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Traditional ecological knowledge among reindeer herders in northern Sweden

Source: OAI

ABSTRACT The present thesis analyzes the traditional ecological knowledge about the plants reindeer graze upon among reindeer-herding Sami. The study was carried out by means of interviews with a total of 22 Sami reindeer herders from four Sami reindeer herding communities (in Sweden the term "sameby" is used) in northern Sweden: Gabna, Laevas, Girjas and Udtja. The subjects of the interviews were the plants reindeer graze upon during the summer season (Paper I) and the lichens reindeer feed upon during the winter season together with the reindeer grazing of mushrooms (Paper II). The informants were given the following tasks: a) to identify and name plants either in the Swedish or the Sami language, b) specify which plants the reindeer eat, c) specify which plants are used during different seasons, and d) describe a good winter pasture. The nomenclature for vascular plants in the Sami language is limited to a few species, many of them are traditionally used in the reindeer herder's own fare. Other fodderplants the herders have knowledge of are plants that are eaten by reindeer in seasons of sparse pasture, as during the winter, spring and autumn. Accordingly, lichens have a detailed nomenclature in Sami, where the different species are categorized according to their appearance and habitat, such as jeagil, lahppo and gatna. Grasses in the Sami language are generally called rássi, but some species of grass are called sitnu. Rássi is the name used for grass and sedges, and also for forbs. Rássi is grazed upon during the summer, while sitnu is grazed upon in the winter as well. The Sami nomenclature for known fodderplants sometimes have a uniform nomenclature, and this occurs for especially important plants or plants that indicate good pastures, such as Equisetum fluviatile which is grazed upon when summer forage is passed, or utilized under the snow during the winter. Apart from these functional groups, Sami nomenclature for vascular plants is very sparse.

When the reindeer herders characterize good winter pasture they first pay attention to the snow conditions, rather than the amount of lichens. The reindeer herders choose to let their reindeer graze in moist ground areas during early winter, while dry areas are saved until later in the winter. Dry areas are expected to have thinner snow cover than moist areas. Snow quality is of cardinal importance for winter pasture, and the Sami language has about three hundred words for different snow conditions. This thesis concludes that knowledge about the plants that reindeers graze upon in the summer is sparse among the reindeer herders, but that there is a highly functional terminology for winter pastures conditions. Not only actual forage as lichens are described by a detailed nomenclature, but also snow conditions play a major role in the evaluation of the pastures. It is probably important that the herders preserve their collective traditional knowledge. It is also important that they seek to increase and deepen this knowledge to keep up with the growing demand for more rationalized reindeer herding, and to be able to communicate effectively with other parties in an increasingly arronded reindeer herding pasturage.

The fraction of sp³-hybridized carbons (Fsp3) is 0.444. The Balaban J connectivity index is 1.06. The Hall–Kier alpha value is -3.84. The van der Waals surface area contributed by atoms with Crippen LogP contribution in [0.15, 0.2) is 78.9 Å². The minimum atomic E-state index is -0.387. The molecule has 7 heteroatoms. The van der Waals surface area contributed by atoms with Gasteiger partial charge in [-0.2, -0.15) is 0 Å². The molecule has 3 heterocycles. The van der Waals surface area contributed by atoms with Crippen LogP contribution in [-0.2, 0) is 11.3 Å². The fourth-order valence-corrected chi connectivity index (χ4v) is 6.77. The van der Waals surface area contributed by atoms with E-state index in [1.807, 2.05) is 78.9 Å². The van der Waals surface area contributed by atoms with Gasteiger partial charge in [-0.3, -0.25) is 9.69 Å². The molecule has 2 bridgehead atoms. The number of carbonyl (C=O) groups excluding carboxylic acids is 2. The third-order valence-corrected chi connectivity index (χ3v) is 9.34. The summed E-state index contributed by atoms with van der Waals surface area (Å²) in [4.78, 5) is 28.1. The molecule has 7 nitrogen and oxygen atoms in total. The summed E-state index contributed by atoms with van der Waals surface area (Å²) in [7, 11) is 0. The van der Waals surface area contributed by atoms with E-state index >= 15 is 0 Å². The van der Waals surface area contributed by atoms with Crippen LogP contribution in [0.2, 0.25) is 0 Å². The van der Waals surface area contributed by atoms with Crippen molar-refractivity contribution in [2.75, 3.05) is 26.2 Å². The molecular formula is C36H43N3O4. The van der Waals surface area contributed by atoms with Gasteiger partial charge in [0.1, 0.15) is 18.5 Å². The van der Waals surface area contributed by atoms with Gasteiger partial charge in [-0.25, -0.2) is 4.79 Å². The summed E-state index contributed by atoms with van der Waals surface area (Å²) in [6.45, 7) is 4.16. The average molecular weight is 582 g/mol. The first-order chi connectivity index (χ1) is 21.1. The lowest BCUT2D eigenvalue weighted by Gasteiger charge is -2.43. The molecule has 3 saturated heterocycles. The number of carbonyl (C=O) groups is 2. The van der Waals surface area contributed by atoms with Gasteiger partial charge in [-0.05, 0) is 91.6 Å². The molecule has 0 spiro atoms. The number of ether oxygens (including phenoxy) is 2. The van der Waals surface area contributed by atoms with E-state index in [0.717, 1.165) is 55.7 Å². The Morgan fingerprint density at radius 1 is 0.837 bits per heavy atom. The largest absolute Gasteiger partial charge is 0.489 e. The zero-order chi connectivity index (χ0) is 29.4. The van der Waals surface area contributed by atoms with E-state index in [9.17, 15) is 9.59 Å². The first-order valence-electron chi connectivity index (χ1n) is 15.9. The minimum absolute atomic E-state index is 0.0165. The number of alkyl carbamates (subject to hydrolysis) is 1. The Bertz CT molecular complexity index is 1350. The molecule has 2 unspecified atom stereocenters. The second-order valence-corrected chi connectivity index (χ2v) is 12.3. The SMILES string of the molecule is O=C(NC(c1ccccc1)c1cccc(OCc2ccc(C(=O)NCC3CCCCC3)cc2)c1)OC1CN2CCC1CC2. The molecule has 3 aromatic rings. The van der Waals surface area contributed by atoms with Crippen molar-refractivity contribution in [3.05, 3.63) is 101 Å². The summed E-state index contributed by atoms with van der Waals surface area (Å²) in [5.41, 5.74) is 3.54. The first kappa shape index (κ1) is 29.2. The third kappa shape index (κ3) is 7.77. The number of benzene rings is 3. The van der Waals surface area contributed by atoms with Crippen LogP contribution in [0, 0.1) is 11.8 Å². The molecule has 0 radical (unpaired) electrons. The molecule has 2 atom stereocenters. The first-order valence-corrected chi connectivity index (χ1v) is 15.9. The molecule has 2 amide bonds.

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    ABSTRACT: Over the last two decades, traditional ecological knowledge (TEK) has gained increasing attention as a source of information for environmental science, policy, and management. TEK is defined as a body of knowledge and beliefs about the relations of specific human societies to the local environments in which they live, as well as their local practices for ecosystem use and stewardship.1 Although TEK is different from scientific knowledge, both bodies of knowledge are believed to be largely complementary, having great potential to enrich one another in informing decision-making processes and improving understanding of ecosystems and their dynamics.2,3 TEK can provide insights for the management of species, habitats, ecosystem services, protected areas, and human-shaped landscapes in general. Well-known examples of TEK guiding resource management include the watershed management of salmon rivers by the Amerindians of the Pacific Northwest,4 biodiversity enhancement through creation of forest islands by the Kayapo of Brazil,5 and the conservation of ancient human-influenced natural environments, such as the Satoyama landscapes in Japan.6 Furthermore, it has been argued that implementing TEK may increase the capacity of social-ecological systems to deal with crises, cope with disturbances, maintain long-term resilience, and thus respond to global environmental change,7-10 while also fostering biodiversity and human well-being in a harmonious way.11-12 Theoretical insights and empirical findings addressing the linkages between TEK and global environmental change suggest that despite the worldwide trend of TEK erosion, there is also a process of hybridization, where traditional knowledge, practices, and beliefs are merged with novel forms of knowledge and technologies to create new knowledge systems that seem to increase the resilience of social-ecological systems.
    Environment Science and Policy for Sustainable Development 12/2013; 56(1):3-17. · 1.38 Impact Factor

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Jun 4, 2014